SC junks anti-provincial bus ban petitions; orders MMDA to justify policy
MANILA, Philippines — The Supreme Court has dismissed the three petitions that challenged the legality of the Metro Manila Development Authority (MMDA) policy that would ban provincial buses on Edsa.
In a resolution made public Friday, the high court junked the petitions on a technicality saying the appeals involved queries that should be referred to the Court of Appeals or proper trial court.
One of these queries includes a presentation of evidence on how MMDA came up with the policy such as presentation of verified data or statistics on how such a course of action could ease traffic congestion in the National Capital Region.
“These factual questions require reception of evidence and/or hearing which must be relegated to the Court of Appeals or to the proper trial court,” read the Supreme Court’s resolution.
MMDA Regulation No. 19-002 was issued in a bid to address worsening gridlock on Edsa – the 23.8-kilometer main highway that traverses several cities of Metro Manila.
The policy aims to restrict provincial buses at the integrated terminals in Sta. Rosa, Laguna, in the south, and in Valenzuela City in the north. This means that provincial buses could no longer pick-up or drop-off passengers anywhere along Edsa.
It also orders local government units to revoke issued permits or stop the issuance of new business permits to provincial bus operators for their terminals along Edsa.
The dismissed petitions were filed by AKO Bicol Party-List Representatives Ronald Ang and Alfredo Garbin Jr., and Albay Rep. Joey Salceda, as well as Bayan Muna chair Neri Colmenares and Makabayan bloc lawmakers.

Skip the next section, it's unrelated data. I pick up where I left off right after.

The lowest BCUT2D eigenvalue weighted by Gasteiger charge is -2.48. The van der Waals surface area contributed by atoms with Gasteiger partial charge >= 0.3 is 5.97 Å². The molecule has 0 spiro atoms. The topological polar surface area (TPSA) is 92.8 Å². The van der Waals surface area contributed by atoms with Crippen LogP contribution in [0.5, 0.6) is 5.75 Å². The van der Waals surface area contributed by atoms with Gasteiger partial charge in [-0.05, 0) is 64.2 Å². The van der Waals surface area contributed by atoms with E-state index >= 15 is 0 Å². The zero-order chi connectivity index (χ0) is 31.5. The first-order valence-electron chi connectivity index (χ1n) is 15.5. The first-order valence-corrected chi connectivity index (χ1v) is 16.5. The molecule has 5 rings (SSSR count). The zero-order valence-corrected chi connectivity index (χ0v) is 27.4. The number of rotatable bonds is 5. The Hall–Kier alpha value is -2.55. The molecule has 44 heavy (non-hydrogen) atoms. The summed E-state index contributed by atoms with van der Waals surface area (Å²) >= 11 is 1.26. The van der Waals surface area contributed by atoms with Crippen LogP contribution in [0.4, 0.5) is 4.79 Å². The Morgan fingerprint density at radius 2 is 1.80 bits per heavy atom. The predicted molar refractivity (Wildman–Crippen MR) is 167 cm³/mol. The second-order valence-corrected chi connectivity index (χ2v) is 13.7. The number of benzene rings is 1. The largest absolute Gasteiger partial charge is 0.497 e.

The three petitions argued that MMDA “exceeded its powers” when it issued Regulation No. 19-002 “because it does not possess legislative nor police powers.”
“There is no single word or syllables in the MMDA law that grants MMDA police power, let alone legislative power. Even respondent [Metro Manila Council] has not been delegated any legislative power,” the AKO Bicol party-list petition stated.
It also pointed out that provincial buses are not the main cause of traffic congestion along Edsa but city buses and private motor vehicles.
For his part, Salceda told the SC that MMDA’s policy in effect prohibits the issuance or revokes all permits granted to provincial bus operators to maintain bus terminals and operate their units along Edsa.
Salceda likewise said the regulation is “anti-poor” since only provincial commuters would be affected.
Citing MMDA’s 2007 figures, Salceda further said there are 3,300 provincial buses, 12,000 city buses, and more than 247,000 private vehicles that pass along Edsa daily.
The petitioners added that MMDA did not conduct public consultations before they issued the regulation.
On July 31, 2019, Quezon City Regional Trial Court Branch 223 stopped the implementation of the ban on provincial buses with a ruling that the policy has “far-reaching effects.”
Edited by KGA
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